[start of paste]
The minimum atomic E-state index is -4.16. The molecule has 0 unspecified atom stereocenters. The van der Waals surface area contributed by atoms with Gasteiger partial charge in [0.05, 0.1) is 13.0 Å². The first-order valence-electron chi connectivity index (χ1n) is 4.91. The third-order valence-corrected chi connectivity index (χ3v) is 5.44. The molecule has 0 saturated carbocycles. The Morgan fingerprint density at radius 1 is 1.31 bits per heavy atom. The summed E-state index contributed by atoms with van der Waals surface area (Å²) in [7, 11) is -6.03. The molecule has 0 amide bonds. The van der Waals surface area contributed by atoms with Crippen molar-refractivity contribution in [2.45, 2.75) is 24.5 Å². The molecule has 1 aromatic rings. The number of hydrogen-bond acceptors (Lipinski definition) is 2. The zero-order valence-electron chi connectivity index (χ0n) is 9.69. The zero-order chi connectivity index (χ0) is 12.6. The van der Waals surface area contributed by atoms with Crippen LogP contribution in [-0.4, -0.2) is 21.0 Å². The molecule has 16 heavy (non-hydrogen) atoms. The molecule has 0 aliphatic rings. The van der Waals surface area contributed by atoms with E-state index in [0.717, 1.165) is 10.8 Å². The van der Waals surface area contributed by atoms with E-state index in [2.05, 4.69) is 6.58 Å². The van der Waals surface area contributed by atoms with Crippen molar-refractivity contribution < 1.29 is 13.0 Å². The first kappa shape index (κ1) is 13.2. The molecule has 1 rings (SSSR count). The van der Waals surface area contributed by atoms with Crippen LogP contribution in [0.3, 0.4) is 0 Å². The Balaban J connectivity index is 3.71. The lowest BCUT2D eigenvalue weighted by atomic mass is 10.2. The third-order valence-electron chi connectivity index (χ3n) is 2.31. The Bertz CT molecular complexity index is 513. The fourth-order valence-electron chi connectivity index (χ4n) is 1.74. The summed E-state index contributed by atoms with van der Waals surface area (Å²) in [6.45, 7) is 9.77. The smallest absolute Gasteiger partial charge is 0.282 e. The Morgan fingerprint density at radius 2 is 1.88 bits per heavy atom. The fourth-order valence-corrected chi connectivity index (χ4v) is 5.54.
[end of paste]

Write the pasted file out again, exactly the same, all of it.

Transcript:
The minimum atomic E-state index is -4.16. The molecule has 0 unspecified atom stereocenters. The van der Waals surface area contributed by atoms with Gasteiger partial charge in [0.05, 0.1) is 13.0 Å². The first-order valence-electron chi connectivity index (χ1n) is 4.91. The third-order valence-corrected chi connectivity index (χ3v) is 5.44. The molecule has 0 saturated carbocycles. The Morgan fingerprint density at radius 1 is 1.31 bits per heavy atom. The summed E-state index contributed by atoms with van der Waals surface area (Å²) in [7, 11) is -6.03. The molecule has 0 amide bonds. The van der Waals surface area contributed by atoms with Crippen molar-refractivity contribution in [2.45, 2.75) is 24.5 Å². The molecule has 1 aromatic rings. The number of hydrogen-bond acceptors (Lipinski definition) is 2. The zero-order valence-electron chi connectivity index (χ0n) is 9.69. The zero-order chi connectivity index (χ0) is 12.6. The van der Waals surface area contributed by atoms with Crippen LogP contribution in [-0.4, -0.2) is 21.0 Å². The molecule has 16 heavy (non-hydrogen) atoms. The molecule has 0 aliphatic rings. The van der Waals surface area contributed by atoms with E-state index in [0.717, 1.165) is 10.8 Å². The van der Waals surface area contributed by atoms with E-state index in [2.05, 4.69) is 6.58 Å². The van der Waals surface area contributed by atoms with Crippen molar-refractivity contribution < 1.29 is 13.0 Å². The first kappa shape index (κ1) is 13.2. The molecule has 1 rings (SSSR count). The van der Waals surface area contributed by atoms with Crippen LogP contribution in [0.3, 0.4) is 0 Å². The Balaban J connectivity index is 3.71. The lowest BCUT2D eigenvalue weighted by atomic mass is 10.2. The third-order valence-electron chi connectivity index (χ3n) is 2.31. The Bertz CT molecular complexity index is 513. The fourth-order valence-electron chi connectivity index (χ4n) is 1.74. The summed E-state index contributed by atoms with van der Waals surface area (Å²) in [6.45, 7) is 9.77. The smallest absolute Gasteiger partial charge is 0.282 e. The Morgan fingerprint density at radius 2 is 1.88 bits per heavy atom. The fourth-order valence-corrected chi connectivity index (χ4v) is 5.54.